Don't Release Captive Herps
Photo by Gina Cioli/i5 Studio
Photos and Article By Bill Love
Where can I release my captive-bred offspring to help conservation?
Nowhere! I know that sounds pretty cold, but it's true for many reasons. The release of animals bred in captivity by hobbyists into the wild is not doing conservation any good.
As the importation of herps as pets continues, more and more possibilities exist for introducing exotic diseases to other captive herps lacking immunity or the ability to cope with alien parasites.
Inexperienced hobbyists are especially apt to transfer foreign pathogens and/or microorganisms throughout their collections, because they aren't acquainted with the pros and cons of imports versus captive-bred animals. They frequently mix multiple species of herps together in the same cages, a recurring practice that's too appealing for many newcomers to the hobby to break.
How does adding more animals to a natural place help? Wild habitats either already have the "right" number of each species living there (meaning any over that number is excessive and stressful to the others), or they're no longer able to support that number for some reason. People filling in habitats with the kinds of animals they perceive are "missing" isn't a sound way to help nature maintain equilibrium.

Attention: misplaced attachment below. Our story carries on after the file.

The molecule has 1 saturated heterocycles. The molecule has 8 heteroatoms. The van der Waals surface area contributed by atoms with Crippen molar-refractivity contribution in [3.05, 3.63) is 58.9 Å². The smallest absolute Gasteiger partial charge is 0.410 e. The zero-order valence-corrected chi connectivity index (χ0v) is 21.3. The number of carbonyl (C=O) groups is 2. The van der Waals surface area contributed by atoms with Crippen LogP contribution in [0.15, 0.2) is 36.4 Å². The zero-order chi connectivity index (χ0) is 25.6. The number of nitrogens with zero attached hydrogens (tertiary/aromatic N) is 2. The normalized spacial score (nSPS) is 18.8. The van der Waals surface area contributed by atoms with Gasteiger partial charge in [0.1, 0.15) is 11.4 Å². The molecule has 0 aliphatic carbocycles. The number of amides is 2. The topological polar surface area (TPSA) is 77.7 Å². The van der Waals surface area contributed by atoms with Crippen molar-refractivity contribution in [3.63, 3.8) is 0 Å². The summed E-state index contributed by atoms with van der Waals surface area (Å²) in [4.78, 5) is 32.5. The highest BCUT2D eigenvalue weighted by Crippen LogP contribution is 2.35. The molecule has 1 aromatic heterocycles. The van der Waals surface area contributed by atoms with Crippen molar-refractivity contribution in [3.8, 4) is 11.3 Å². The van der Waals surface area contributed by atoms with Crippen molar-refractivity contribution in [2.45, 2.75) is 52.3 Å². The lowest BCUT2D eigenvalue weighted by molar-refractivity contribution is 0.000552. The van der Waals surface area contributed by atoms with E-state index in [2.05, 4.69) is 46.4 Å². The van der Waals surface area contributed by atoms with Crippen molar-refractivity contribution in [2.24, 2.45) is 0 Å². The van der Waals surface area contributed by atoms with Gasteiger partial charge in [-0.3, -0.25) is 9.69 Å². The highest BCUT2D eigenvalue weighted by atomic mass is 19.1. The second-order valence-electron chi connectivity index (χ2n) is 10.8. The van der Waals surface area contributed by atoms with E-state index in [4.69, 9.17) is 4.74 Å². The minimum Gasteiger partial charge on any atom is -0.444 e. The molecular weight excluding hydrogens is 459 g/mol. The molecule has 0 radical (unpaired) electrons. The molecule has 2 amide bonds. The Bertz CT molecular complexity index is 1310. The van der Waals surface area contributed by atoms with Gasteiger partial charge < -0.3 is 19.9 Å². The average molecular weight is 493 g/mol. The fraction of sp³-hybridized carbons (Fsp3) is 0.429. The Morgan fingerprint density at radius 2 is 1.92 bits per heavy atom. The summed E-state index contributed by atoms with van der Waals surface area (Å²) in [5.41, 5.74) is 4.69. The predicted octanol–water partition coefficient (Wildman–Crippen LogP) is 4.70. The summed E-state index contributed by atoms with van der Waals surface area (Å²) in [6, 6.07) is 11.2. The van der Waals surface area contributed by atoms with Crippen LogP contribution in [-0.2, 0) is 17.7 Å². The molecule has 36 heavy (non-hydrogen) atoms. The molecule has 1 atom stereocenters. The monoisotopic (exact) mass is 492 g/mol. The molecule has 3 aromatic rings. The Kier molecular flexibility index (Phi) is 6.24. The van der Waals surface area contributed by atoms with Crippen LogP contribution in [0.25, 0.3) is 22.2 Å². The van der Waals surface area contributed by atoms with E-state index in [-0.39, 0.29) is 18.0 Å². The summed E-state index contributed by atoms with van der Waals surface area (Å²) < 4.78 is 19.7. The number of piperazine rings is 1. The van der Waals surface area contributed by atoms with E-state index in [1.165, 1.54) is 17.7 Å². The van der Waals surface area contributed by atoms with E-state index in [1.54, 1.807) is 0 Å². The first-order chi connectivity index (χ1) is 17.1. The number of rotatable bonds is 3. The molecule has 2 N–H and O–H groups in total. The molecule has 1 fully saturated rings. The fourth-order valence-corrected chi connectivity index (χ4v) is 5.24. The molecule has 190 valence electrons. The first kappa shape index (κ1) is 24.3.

Adding new specimens acclimated to captivity and coming from unknown gene pools doesn't help, even though it seems the right thing to do. The only way you may be able to help is by getting your extra captive-bred offspring into the hands of people who might otherwise have taken some from the wild as pets instead. That aids in an indirect way by taking a little pressure off wild populations that might be harvested otherwise.
I recently noticed that the local pet store had female fancy mice on sale. I currently keep a pair of albino mice as breeders for baby corn snake food. I thought it might be interesting to replace my female albino with a fancy mouse for the variety of color. The saleswoman refused to sell me one for this purpose. Interestingly, she had no problem selling me an albino mouse for the same purpose. What gives? Has my experience with mice as food blinded me to some fundamental difference between fancy and albino mice?
Kansas City, Missouri
I strongly suspect the only fundamental difference between the vendor's assorted mice was the cuteness of the fancy kinds. She probably regarded the fancy ones as her temporary pets and/or better sellers, and she simply didn't want to see them "wasted" as snake food, or even to go to produce snake food.
Talk to the saleswoman again. If she'll sell you white mice as snake food, she's OK with the notion generally. Saving the fancy mice for pet sales is her prerogative. Actually, it may just be that she's just being practical if the fancy varieties sell better as pets for her. She sounds cool enough to sell you breeding stock if you explain your needs and intentions in more detail.